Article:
Cardiovascular disease is one of the most commonly diagnosed ailments in American medicine—and it is the leading cause of death. According to statistical reports compiled by the Center for Disease control, more than 26 million people suffer from some form of heart disease.
Plavix—Bristol-Myers Squibb’s version of clopidogrel—is one of the leading drugs prescribed to treat heart disease. It acts to prevent blood clots in both the heart and the brain. Clotting is what often leads to heart attack or stroke in cardiovascular disease sufferers.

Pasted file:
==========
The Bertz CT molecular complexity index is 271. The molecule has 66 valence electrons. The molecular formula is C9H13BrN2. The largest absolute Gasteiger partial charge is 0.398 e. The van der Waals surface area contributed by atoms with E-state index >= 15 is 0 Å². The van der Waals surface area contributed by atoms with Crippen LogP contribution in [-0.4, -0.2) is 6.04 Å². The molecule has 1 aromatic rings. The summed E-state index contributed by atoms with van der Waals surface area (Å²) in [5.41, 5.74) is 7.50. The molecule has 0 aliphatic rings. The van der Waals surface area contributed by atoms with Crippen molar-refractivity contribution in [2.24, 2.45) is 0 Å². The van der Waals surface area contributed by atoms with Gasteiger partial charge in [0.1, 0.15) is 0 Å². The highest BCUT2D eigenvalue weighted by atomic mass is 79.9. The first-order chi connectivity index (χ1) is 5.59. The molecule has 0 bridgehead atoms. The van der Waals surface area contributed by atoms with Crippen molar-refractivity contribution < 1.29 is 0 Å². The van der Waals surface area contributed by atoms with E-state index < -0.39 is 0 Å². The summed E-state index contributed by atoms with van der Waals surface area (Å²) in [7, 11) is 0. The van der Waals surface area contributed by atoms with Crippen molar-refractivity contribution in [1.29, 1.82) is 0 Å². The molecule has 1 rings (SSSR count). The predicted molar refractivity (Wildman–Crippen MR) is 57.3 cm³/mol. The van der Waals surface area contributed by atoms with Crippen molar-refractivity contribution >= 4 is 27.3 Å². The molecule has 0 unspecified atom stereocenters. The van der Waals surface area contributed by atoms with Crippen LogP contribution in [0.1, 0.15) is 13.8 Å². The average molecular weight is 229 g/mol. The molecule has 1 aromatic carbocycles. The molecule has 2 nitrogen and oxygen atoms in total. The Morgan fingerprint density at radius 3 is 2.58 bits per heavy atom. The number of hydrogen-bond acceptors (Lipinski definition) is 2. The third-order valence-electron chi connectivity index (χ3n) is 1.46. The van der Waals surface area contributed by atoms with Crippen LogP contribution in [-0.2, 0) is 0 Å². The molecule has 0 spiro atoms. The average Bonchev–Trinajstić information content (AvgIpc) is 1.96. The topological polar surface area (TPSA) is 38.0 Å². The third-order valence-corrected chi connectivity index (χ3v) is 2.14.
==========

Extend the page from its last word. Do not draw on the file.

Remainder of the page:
The drug has some potentially serious side effects—gastrointestinal and cerebral hemorrhaging, low white blood cell count and other bleeding—but those problems are comparatively rare. Other common and less serious side effects include gastrointestinal discomfort (in approximately 30 percent of patients), ulcers, rash and chest pain.
Physicians recommend a thorough annual physical along with regular blood work to identify cardiovascular disease in its early stages, where it can be more easily treated with lifestyle changes (diet, exercise) and medication.